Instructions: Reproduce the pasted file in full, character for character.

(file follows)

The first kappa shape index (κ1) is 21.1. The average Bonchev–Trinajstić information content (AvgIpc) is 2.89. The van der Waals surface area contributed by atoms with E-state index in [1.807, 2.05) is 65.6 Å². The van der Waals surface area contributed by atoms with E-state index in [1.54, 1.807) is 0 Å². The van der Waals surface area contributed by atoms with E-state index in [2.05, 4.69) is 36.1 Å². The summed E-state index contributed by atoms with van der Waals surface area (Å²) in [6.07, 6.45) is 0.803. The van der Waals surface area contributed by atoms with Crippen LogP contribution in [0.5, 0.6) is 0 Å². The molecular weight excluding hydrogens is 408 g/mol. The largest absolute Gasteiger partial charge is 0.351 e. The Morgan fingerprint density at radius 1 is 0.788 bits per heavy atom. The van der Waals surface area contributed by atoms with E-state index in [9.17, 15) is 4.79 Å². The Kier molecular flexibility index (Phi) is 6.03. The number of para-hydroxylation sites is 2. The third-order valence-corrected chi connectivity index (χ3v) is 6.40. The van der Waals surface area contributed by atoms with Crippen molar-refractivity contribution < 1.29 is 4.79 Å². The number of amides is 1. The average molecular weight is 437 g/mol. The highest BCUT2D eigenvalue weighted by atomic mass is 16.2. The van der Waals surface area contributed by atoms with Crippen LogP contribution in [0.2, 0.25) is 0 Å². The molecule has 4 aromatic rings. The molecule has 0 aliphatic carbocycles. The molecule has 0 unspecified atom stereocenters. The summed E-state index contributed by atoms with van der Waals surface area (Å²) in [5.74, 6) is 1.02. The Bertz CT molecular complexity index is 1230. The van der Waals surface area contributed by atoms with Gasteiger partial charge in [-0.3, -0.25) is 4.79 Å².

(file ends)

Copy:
The first kappa shape index (κ1) is 21.1. The average Bonchev–Trinajstić information content (AvgIpc) is 2.89. The van der Waals surface area contributed by atoms with E-state index in [1.807, 2.05) is 65.6 Å². The van der Waals surface area contributed by atoms with E-state index in [1.54, 1.807) is 0 Å². The van der Waals surface area contributed by atoms with E-state index in [2.05, 4.69) is 36.1 Å². The summed E-state index contributed by atoms with van der Waals surface area (Å²) in [6.07, 6.45) is 0.803. The van der Waals surface area contributed by atoms with Crippen LogP contribution in [0.5, 0.6) is 0 Å². The molecular weight excluding hydrogens is 408 g/mol. The largest absolute Gasteiger partial charge is 0.351 e. The Morgan fingerprint density at radius 1 is 0.788 bits per heavy atom. The van der Waals surface area contributed by atoms with E-state index in [9.17, 15) is 4.79 Å². The Kier molecular flexibility index (Phi) is 6.03. The number of para-hydroxylation sites is 2. The third-order valence-corrected chi connectivity index (χ3v) is 6.40. The van der Waals surface area contributed by atoms with Crippen molar-refractivity contribution < 1.29 is 4.79 Å². The number of amides is 1. The average molecular weight is 437 g/mol. The highest BCUT2D eigenvalue weighted by atomic mass is 16.2. The van der Waals surface area contributed by atoms with Crippen LogP contribution in [0.2, 0.25) is 0 Å². The molecule has 4 aromatic rings. The molecule has 0 aliphatic carbocycles. The molecule has 0 unspecified atom stereocenters. The summed E-state index contributed by atoms with van der Waals surface area (Å²) in [5.74, 6) is 1.02. The Bertz CT molecular complexity index is 1230. The van der Waals surface area contributed by atoms with Gasteiger partial charge in [-0.3, -0.25) is 4.79 Å².